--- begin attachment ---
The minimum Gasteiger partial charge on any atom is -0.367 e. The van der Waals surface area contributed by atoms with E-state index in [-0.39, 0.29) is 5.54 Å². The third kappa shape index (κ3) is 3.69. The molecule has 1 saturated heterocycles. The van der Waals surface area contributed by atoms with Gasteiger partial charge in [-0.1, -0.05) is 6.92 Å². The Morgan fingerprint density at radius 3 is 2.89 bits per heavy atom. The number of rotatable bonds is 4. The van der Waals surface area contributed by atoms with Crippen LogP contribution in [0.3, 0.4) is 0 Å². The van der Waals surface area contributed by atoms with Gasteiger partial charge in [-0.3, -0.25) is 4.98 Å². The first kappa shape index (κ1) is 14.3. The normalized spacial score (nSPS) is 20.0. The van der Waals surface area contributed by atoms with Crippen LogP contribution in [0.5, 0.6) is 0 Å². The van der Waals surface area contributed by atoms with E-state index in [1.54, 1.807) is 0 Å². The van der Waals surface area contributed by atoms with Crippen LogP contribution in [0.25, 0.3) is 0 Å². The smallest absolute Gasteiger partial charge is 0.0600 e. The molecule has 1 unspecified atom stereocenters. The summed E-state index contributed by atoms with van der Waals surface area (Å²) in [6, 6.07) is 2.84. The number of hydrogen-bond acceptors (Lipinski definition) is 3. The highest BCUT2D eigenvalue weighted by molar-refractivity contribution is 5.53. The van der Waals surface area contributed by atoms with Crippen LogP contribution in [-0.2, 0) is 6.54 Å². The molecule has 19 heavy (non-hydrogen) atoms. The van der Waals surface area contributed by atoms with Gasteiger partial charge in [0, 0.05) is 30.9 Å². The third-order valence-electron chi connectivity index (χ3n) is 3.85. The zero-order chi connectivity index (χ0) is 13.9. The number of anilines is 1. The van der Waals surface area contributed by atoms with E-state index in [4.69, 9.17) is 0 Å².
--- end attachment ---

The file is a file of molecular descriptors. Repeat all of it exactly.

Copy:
The minimum Gasteiger partial charge on any atom is -0.367 e. The van der Waals surface area contributed by atoms with E-state index in [-0.39, 0.29) is 5.54 Å². The third kappa shape index (κ3) is 3.69. The molecule has 1 saturated heterocycles. The van der Waals surface area contributed by atoms with Gasteiger partial charge in [-0.1, -0.05) is 6.92 Å². The Morgan fingerprint density at radius 3 is 2.89 bits per heavy atom. The number of rotatable bonds is 4. The van der Waals surface area contributed by atoms with Crippen LogP contribution in [0.3, 0.4) is 0 Å². The van der Waals surface area contributed by atoms with Gasteiger partial charge in [-0.3, -0.25) is 4.98 Å². The first kappa shape index (κ1) is 14.3. The normalized spacial score (nSPS) is 20.0. The van der Waals surface area contributed by atoms with Crippen LogP contribution in [0.5, 0.6) is 0 Å². The van der Waals surface area contributed by atoms with E-state index in [1.54, 1.807) is 0 Å². The van der Waals surface area contributed by atoms with Crippen LogP contribution in [0.25, 0.3) is 0 Å². The smallest absolute Gasteiger partial charge is 0.0600 e. The molecule has 1 unspecified atom stereocenters. The summed E-state index contributed by atoms with van der Waals surface area (Å²) in [6, 6.07) is 2.84. The number of hydrogen-bond acceptors (Lipinski definition) is 3. The highest BCUT2D eigenvalue weighted by molar-refractivity contribution is 5.53. The van der Waals surface area contributed by atoms with Crippen LogP contribution in [-0.2, 0) is 6.54 Å². The molecule has 19 heavy (non-hydrogen) atoms. The van der Waals surface area contributed by atoms with Gasteiger partial charge in [0, 0.05) is 30.9 Å². The third-order valence-electron chi connectivity index (χ3n) is 3.85. The zero-order chi connectivity index (χ0) is 13.9. The number of anilines is 1. The van der Waals surface area contributed by atoms with E-state index in [4.69, 9.17) is 0 Å².